2. There is no different between R&D so far as so-called black people are concerned! Our condition has never truly changed for the better no matter what party is in office. This whole country is imploding, things are only going to get worse. We need to repent and pray to our Heavenly Father as his rightful people. We were the farmers, carpenters, inventors,seamstress etc. stop being consumers and be builders in our communities!

    1. “We were the farmers, carpenters, inventors,seamstress etc. stop being consumers and be builders in our communities! Amen! What happened to us?

      Rudy, I believe too many black people are still asleep and uneducated. When things goes wrong they wait for outside help instead of creating ways to help themselves and others like them.

  3. I copied and pasted this comment here because it’s about Strom Thurmond:

    Str0m Thurmond was a WS/KKK type, the longest-serving member of the Senate who raped a 15-16-year-old black girl. I’m not sure how many times or how many others.

    He was a womanizer, known to fondle women. A child was born from that violent act of rape, Essie Mae Washington-Williams who lived for 87 years. He secretly paid for his biracial daughter’s education to traditionally black schools while he continued to put forth and support Jim Crow laws. He is dead. At 78 years old Essie Mae was legally recognized as one of his children. I wonder why didn’t she or her mother never pointed out his hypocrisy as many white women would have. I wonder why black women and black men didn’t come forth to speak of the rapes and crimes inflicted on them by white men and women similar to what happened to Bill Cosby?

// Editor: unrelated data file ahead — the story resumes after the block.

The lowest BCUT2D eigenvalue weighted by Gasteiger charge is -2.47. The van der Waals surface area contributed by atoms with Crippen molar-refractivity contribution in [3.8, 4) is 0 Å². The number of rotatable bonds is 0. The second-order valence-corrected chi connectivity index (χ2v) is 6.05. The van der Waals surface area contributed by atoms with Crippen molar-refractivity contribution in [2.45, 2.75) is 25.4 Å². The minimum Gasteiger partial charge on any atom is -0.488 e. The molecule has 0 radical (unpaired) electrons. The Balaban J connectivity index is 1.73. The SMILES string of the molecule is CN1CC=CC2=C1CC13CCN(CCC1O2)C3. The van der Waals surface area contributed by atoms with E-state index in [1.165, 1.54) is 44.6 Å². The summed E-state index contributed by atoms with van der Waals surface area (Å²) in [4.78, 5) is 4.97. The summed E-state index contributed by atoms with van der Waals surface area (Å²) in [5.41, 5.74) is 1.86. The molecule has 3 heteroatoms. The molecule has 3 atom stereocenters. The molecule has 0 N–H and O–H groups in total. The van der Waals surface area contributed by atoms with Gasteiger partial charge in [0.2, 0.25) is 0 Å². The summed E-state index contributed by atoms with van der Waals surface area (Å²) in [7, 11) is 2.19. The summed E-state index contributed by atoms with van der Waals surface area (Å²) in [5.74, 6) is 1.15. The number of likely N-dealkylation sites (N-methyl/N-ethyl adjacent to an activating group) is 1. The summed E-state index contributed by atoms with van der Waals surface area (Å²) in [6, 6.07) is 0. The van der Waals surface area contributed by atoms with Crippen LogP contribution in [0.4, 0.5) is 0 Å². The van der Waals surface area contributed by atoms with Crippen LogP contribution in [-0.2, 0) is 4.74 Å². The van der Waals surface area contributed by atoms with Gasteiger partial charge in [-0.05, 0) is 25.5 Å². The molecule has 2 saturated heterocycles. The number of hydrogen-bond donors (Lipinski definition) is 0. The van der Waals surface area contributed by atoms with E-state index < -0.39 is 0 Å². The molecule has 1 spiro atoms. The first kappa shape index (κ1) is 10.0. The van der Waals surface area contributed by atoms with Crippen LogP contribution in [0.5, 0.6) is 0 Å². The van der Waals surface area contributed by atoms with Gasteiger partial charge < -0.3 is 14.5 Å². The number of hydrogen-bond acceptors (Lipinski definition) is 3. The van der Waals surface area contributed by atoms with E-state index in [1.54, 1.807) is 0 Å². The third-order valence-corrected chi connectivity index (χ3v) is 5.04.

During his heyday, I remember him as the face of Jim Crow- white supremacy, racism, and the KKK. When I googled him his WS ideology or KKK sympathies were downplayed, he was portrayed as a “progressive” senator. One is made to believe he championed southern black causes when he was an ardent supporter of Jim Crow laws.

    How can one really know the truth when it is disappearing from our archives and being replaced with myths?

  4. Sorry for the delay in commenting, but I liked the article. I’m glad that you connected various parts of history while also taking into the Southern Strategy and brining the implications that both parties are in on a cruel political joke.